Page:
A judge has told the city of St. Paul, Minnesota, to temporarily halt enforcement of COVID-19 vaccine requirement for police and fire union members.
Star Tribune reports:
Ramsey County District Court Judge Robert Awsumb issued a temporary restraining order “to preserve the status quo” until questions related to state labor laws raised in lawsuits filed by the St. Paul Police Federation and Firefighters Local 21 can be decided, he wrote.
In late October, St. Paul Mayor Melvin Carter announced that the city’s nearly 4,000 employees would be required to get vaccinated by the end of the year. The city is not offering a testing alternative, meaning workers refusing to get the shots face termination unless they are granted a religious or medical exemption.
In late November and early December, the St. Paul police and fire unions filed complaints in court arguing the city violated state labor laws and their collective bargaining agreements by failing to negotiate the terms of the vaccine policy.
“The issue before the Court is not whether vaccines are harmful or beneficial,” wrote Awsumb. “The Court must consider whether allowing the implementation of the vaccine mandate before resolution of the important legal issue involved could result in irreparable harm to an employee coerced into complying to maintain their livelihood.”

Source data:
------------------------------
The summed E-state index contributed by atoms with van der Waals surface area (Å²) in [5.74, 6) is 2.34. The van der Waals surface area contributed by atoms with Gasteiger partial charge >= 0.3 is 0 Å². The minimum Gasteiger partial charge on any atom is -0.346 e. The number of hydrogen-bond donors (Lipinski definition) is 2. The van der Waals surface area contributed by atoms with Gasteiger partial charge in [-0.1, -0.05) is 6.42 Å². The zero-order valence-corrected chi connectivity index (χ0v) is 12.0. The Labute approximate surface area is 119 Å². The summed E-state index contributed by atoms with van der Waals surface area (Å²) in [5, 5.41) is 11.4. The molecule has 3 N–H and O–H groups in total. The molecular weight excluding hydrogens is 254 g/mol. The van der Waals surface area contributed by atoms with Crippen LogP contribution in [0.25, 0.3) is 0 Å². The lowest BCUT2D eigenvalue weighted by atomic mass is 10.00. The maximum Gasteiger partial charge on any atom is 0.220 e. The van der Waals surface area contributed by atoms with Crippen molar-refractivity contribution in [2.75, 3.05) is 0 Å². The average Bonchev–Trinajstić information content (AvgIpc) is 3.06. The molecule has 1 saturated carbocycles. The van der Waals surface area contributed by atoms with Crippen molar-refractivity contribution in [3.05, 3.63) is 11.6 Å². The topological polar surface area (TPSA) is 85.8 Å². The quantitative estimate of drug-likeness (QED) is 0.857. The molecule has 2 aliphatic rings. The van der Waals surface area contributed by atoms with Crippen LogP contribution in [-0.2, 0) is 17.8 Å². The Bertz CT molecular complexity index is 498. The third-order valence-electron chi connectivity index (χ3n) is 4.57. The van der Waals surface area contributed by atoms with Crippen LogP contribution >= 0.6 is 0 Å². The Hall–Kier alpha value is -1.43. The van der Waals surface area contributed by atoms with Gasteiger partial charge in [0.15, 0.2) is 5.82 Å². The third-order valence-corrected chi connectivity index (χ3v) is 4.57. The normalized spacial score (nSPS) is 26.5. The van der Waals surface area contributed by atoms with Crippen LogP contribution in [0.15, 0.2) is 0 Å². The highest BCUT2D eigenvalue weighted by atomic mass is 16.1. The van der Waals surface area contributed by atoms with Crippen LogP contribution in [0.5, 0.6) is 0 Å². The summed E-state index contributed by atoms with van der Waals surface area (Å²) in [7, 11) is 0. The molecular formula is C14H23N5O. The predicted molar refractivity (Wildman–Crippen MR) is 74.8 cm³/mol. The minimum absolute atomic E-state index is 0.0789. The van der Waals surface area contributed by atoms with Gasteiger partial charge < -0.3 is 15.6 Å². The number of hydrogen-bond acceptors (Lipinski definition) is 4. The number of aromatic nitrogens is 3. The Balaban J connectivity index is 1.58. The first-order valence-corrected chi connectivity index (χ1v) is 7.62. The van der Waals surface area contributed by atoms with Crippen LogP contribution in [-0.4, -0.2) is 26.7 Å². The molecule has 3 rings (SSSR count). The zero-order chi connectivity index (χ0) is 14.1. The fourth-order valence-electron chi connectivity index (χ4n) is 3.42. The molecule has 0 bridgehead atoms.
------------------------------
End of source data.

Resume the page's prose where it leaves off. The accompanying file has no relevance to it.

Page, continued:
Chris Wachtler, a lawyer for the fire union, lauded the judge’s decision, saying a testing option is a top priority for the group.
“The issues aren’t complicated here,” Wachtler said. “What we’ve wanted from the beginning is a testing option. If the city is willing to give us that or discuss it, there’s fertile ground for resolution.”
When it comes to exemption requests, St. Paul Police Federation President Mark Ross expressed concern that some members remain in the dark.
“The extended timelines are a great benefit to the folks who are kind-of in limbo,” Ross stated. “I think the best possible scenario is we come together and we sit down and we negotiate a solution that works for everybody and does what it’s supposed to do — which is to keep people safe and prevent the spread of COVID.”
Mayor Carter has yet to weigh in on the ruling.